Yes, there is truth in such a statement - the choices I have made have led me to my current place in life and the heartaches I have endured have helped to shape me into the woman I have become. Yet despite those truths, apologies were necessary. And not just his. I also needed to own up to my faults, to the hurt I brought to him. I needed to face my shadow side and acknowledge that I had was not a passive victim in our turbulent romance. I had said hateful words to him. I had employed volatile mood swings to manipulate him. And I had schemed and connived to bring out the rage in him. Not exactly behaviours I am proud of. Definitely not the me I would want revealed on a job interview or first date. It's a side of myself I have rarely revealed to my closest friends or even my life partner. Only this man has ever really known that version of me. This was exactly why my apology was necessary, not only his. (You know, I think my apology was harder for me to accept than his apology, since it meant accepting the part of myself I have kept under lock and key for so long.)

In the dream, I was tempted to laugh off his apology, stating it wasn't necessary. And instead, I accepted it. "Thank you," I replied, "I am sorry, too." He thanked me. And he forgave me. I forgave him. And then he went his way. And I went mine. Back to my table where my Beloved inquired, "Who was that?". I replied softly, "A guy from college. I'll tell you later."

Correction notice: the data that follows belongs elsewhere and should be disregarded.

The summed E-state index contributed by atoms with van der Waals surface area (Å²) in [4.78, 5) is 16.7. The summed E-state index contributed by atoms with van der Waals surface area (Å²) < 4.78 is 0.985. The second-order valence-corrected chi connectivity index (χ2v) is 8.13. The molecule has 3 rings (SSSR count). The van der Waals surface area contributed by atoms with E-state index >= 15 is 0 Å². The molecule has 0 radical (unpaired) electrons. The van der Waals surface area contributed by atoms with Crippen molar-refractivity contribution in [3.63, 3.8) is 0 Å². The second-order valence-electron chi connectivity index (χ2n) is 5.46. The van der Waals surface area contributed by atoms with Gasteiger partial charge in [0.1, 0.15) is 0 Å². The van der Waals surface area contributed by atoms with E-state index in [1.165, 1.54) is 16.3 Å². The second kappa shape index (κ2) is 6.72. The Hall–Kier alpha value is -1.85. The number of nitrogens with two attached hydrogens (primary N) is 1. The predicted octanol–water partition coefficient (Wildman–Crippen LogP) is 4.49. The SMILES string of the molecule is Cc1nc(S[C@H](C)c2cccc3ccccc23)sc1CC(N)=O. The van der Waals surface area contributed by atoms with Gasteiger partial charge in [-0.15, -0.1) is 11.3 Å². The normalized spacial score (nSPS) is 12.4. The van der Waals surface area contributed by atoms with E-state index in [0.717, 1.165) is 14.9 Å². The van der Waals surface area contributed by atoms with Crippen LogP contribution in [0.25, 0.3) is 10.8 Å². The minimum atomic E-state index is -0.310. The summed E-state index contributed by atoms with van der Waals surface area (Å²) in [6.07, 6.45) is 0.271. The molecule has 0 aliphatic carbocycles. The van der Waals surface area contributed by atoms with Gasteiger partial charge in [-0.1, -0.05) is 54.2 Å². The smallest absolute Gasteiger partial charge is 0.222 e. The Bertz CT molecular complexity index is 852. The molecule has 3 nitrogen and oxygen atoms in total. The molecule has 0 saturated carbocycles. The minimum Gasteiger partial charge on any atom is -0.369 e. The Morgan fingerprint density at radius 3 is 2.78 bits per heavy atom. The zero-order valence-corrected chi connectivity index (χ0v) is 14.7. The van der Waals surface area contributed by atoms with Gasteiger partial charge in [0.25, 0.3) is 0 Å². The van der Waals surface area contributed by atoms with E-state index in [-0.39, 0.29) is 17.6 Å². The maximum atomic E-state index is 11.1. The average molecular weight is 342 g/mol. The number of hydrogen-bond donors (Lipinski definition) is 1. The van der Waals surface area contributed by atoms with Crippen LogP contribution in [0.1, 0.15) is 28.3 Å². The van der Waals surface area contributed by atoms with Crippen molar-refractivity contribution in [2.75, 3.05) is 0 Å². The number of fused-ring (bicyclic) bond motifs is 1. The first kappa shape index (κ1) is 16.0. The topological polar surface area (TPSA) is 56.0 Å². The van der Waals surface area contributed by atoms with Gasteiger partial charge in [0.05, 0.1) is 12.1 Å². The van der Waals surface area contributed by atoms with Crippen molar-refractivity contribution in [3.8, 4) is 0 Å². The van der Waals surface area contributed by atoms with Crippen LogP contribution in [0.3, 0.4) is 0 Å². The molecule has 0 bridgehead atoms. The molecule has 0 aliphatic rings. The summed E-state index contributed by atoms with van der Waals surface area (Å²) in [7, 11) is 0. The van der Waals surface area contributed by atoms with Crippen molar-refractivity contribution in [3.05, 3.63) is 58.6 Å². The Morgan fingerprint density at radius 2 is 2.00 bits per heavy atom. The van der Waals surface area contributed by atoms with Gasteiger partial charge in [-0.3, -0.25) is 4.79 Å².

I dreamed of forgiveness. The man in my dreams was a boy I had loved, a fiend I had hated, and now a man I had forgiven. Had I actually forgiven him? Had he forgiven me?

When I awoke, I felt forgiven. But I didn't feel all light and free. I woke up feeling as if I had been crying for hours, that type of crying that sucks the life and breath out of you, leaves you gasping and dry-heaving with puffy eyes and blotchy skin. Only no tears had been shed. No, I didn't feel light and free. I felt raw. Like my heart had been scoured and boiled, scrubbed on an old-fashioned washboard, and slapped against the rocks, then twisted and squeezed and wrung out, and then strung up on a line. Clean, but whipped. Forgiveness is really hard work, even in dreams, I guess.